Back to Reading and Margaret and their children which include Dr. Phesington Southerland (1805- 1855), daughter Frances
Southerland Sugg who married Robert William Routhe, and Joel S (probably Southerland) whose dates are 1819-1846.
Dr. Phesington Southerland Sugg was a surgeon and professionally activity between approximately 1825 and his death in 1855. This Dr. Sugg marries Lucinda Pender (1808-1876), daughter of Solomon and Mary Pender second cousin of Lt. Gen. William Dorsey Pender, on January 9, 1827. Their children include Margaret Sugg McPherson Garrett, Dr. George Coe Pender Sugg, Mary Sugg Garrett, Frances Sugg Smith, Reading, Pheanton, Phesington Southerland, Josiah Pender, Lucinda Sugg Garrett, Elizabeth (called Lizzie) Sugg Williford, William Edgar, Aquilla, Peter Charles Frederick Sugg, and Annie Southerland Sugg Knight.
Generations 6 and 7
William Edgar Sugg (1849-1900) acquires a farm from his father and marries Jane Leona Stancil Sugg (1851-1933) in 1871.He acted as freight agent at Sugg’s Landing on the Tar River, and was active in county politics, at one time holding the office of Keeper of the Capitol in Raleigh. Their children are Mary Rebecca, William Caswell, Margaret Leona Sugg, Lucy Carey Sugg Purves, Henrietta May Sugg, Annie Southerland Sugg Speight Lawrence, Redding Stancil and Godfrey. Their father dies when Annie is nine years old and Redding is only six... Older brother William Caswell takes the younger children under his wing, a favor that will be returned when Annie rears young Joe Speight at Mt. Prospect and Redding rears young William Caswell Jr. at Auburn University where Redding will become dean.More on Dean Sugg later.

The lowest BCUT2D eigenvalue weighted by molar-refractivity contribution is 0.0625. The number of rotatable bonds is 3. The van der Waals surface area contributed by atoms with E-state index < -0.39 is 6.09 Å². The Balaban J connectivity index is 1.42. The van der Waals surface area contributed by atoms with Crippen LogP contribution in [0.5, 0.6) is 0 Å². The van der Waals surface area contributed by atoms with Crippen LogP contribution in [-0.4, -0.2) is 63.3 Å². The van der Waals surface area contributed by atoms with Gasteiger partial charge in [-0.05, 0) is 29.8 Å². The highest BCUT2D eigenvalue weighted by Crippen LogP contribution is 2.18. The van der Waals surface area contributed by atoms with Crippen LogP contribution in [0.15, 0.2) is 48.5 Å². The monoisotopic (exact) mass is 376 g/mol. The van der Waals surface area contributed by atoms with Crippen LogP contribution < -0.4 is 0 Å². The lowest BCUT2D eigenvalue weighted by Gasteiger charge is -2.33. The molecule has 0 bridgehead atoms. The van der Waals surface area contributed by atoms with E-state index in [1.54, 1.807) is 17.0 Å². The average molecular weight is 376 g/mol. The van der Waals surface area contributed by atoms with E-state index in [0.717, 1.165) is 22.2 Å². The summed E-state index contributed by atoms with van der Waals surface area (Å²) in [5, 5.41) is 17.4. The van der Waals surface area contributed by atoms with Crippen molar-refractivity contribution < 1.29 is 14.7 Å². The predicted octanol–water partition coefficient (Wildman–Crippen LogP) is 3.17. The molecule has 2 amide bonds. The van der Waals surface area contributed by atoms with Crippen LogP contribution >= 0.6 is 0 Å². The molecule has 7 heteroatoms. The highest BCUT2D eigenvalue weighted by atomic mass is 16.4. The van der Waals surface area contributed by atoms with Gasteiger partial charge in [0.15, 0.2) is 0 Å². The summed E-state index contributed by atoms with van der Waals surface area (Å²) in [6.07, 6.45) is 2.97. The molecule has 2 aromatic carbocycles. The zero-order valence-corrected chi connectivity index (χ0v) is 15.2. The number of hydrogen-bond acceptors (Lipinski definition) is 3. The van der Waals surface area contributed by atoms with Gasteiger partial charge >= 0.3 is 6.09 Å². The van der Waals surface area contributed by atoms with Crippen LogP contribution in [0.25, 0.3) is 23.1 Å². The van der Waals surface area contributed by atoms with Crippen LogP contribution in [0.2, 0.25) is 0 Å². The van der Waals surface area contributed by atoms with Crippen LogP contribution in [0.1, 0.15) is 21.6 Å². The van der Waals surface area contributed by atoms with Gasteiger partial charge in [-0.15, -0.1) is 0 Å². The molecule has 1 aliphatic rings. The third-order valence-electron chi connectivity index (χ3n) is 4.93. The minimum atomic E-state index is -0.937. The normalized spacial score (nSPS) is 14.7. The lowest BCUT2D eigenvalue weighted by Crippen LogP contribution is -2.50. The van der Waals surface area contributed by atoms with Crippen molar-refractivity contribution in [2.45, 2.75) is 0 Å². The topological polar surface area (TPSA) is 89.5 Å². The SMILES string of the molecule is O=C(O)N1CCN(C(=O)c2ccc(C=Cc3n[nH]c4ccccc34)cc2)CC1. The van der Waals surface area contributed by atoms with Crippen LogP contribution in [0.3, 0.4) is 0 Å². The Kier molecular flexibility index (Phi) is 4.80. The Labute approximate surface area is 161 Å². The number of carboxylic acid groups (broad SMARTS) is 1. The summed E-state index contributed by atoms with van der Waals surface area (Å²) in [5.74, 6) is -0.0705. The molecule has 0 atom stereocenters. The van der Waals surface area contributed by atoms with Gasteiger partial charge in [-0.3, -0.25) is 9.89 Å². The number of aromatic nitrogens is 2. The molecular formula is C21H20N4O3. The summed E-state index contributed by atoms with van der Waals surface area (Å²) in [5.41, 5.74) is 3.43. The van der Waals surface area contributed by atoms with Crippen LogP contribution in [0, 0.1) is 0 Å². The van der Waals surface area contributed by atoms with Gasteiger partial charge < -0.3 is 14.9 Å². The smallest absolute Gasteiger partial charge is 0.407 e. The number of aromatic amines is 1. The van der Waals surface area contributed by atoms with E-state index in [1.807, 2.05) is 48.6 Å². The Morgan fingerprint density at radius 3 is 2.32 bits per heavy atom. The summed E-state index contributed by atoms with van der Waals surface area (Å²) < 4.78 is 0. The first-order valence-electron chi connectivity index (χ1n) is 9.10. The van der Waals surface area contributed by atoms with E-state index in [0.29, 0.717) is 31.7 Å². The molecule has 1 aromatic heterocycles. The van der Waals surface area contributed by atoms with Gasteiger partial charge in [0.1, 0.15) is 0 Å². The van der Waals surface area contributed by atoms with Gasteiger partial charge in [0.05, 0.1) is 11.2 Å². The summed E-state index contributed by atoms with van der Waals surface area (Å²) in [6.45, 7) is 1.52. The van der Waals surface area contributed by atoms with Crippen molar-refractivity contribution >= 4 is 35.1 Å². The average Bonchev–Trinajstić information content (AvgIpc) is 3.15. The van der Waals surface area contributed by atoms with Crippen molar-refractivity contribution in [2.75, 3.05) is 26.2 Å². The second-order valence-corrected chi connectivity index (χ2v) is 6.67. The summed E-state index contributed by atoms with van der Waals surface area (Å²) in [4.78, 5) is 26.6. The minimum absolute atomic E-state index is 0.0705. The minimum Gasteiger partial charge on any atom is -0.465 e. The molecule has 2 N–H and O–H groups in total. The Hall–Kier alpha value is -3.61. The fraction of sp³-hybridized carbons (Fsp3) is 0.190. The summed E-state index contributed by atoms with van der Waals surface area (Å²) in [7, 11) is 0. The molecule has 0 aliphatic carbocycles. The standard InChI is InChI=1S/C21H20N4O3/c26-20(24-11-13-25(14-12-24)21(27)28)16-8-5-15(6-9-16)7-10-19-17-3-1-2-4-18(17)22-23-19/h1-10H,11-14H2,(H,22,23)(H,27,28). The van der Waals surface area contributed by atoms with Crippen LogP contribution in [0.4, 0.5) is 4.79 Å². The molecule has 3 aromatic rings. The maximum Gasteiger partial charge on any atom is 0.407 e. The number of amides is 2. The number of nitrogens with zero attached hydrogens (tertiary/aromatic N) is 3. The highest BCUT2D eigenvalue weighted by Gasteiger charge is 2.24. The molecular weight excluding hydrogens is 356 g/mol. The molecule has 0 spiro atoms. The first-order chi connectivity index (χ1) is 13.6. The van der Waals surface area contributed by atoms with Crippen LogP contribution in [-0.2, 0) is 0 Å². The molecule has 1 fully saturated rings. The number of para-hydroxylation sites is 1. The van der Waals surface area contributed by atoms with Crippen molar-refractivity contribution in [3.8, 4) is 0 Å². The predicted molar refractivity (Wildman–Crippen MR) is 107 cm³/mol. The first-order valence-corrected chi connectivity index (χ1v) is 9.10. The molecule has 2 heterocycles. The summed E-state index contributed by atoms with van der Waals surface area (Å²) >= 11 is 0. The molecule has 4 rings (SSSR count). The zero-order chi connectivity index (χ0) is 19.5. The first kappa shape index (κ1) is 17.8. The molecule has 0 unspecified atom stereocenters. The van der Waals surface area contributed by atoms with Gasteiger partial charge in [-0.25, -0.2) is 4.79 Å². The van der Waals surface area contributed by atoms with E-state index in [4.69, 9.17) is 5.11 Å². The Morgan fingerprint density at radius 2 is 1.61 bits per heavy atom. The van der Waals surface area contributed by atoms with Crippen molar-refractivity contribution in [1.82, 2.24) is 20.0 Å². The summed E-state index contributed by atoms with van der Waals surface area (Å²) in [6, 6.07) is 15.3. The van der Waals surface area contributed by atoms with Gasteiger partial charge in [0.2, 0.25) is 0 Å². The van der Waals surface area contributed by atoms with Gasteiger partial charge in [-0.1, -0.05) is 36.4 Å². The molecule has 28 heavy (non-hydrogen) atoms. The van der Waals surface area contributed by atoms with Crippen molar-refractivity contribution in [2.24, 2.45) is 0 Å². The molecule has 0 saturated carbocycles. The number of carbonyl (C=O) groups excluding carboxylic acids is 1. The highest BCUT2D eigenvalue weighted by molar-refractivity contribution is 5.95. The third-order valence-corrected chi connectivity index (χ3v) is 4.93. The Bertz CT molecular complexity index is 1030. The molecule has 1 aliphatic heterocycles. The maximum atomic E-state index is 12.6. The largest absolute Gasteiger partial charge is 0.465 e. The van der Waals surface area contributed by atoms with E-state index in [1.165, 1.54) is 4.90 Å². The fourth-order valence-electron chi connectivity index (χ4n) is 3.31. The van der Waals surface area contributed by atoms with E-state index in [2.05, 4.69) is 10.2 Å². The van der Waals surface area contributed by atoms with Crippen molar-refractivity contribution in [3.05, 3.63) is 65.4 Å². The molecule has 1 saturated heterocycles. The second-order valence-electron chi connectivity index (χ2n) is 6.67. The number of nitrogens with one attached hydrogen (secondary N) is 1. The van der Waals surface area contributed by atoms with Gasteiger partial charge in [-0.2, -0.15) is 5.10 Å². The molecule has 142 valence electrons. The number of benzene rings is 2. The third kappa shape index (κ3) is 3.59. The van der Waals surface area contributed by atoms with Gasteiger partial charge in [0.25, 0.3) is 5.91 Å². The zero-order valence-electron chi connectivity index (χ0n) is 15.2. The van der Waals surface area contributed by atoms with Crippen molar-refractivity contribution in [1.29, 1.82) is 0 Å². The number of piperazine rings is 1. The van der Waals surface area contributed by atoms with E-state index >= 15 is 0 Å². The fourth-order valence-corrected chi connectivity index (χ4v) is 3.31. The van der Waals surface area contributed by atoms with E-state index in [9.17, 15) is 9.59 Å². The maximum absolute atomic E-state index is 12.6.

Dr. George Coe Pender Sugg, another son of Dr. Phesington Sugg and Lucinda Pender Sugg, (1830-1869) married Nancy Bonum. They lived in the St. Lewis community and are the great grandparents of Norfleet Sugg in addition to being the founders of the Wilson County branch of the family .The home of Dr. George Coe Pender is still standing.It is just outside Pinetops on Saratoga Road (NC 111) behind the house of Mr. Varnell on the right just before you get to the stop sign.
Their son George Phesington first marries Gatsy Pitt.
Their children are George Turner, Nina Sugg Day, Mattie Sugg Cobb, William, Robert, and Grady.The children of his second marriage to Dora Walston are Mary Lily Sugg and Frank Lloyd.
George Turner Sugg marries Helen Bullock.Their son is Norfleet, which answers a four-old Carol Sugg’s question: “Mama, who is that man and why did you call him “Cousin”?
Dr. George Coe Pender Sugg and Nancy Bonum Sugg’s other children are Lucy, Turner Bonum, Margaret Southerland Sugg Anderson, Nancy Bonum Sugg Warren, Mary Sugg Pitt, and Irene Sugg Warren.
Mary Sugg is born in 1831. Her marriage to Charles W. Garrett on June 12, 1857 is the first mention of the Sugg name I found in the register of Calvary Church (1st register, p.116). They have three children: Lucy Garrett Pittinger, Mart Susan Garrett Harrison, and Charles W. Garrett, Jr.